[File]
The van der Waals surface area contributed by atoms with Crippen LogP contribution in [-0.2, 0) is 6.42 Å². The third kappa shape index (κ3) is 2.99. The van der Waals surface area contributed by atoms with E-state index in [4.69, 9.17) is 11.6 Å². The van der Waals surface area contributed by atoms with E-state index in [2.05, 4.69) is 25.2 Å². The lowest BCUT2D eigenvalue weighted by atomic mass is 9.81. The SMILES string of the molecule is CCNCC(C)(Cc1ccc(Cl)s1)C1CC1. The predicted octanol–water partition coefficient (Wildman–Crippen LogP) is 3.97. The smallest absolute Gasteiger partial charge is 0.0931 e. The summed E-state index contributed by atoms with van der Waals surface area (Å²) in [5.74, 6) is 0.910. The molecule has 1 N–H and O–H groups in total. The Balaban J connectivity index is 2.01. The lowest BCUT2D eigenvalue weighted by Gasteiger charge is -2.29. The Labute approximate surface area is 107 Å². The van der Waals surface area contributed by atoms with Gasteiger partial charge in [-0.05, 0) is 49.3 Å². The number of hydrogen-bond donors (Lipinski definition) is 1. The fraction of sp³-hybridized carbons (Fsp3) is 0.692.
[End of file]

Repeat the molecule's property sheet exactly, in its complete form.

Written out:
The van der Waals surface area contributed by atoms with Crippen LogP contribution in [-0.2, 0) is 6.42 Å². The third kappa shape index (κ3) is 2.99. The van der Waals surface area contributed by atoms with E-state index in [4.69, 9.17) is 11.6 Å². The van der Waals surface area contributed by atoms with E-state index in [2.05, 4.69) is 25.2 Å². The lowest BCUT2D eigenvalue weighted by atomic mass is 9.81. The SMILES string of the molecule is CCNCC(C)(Cc1ccc(Cl)s1)C1CC1. The predicted octanol–water partition coefficient (Wildman–Crippen LogP) is 3.97. The smallest absolute Gasteiger partial charge is 0.0931 e. The summed E-state index contributed by atoms with van der Waals surface area (Å²) in [5.74, 6) is 0.910. The molecule has 1 N–H and O–H groups in total. The Balaban J connectivity index is 2.01. The lowest BCUT2D eigenvalue weighted by Gasteiger charge is -2.29. The Labute approximate surface area is 107 Å². The van der Waals surface area contributed by atoms with Gasteiger partial charge in [-0.05, 0) is 49.3 Å². The number of hydrogen-bond donors (Lipinski definition) is 1. The fraction of sp³-hybridized carbons (Fsp3) is 0.692.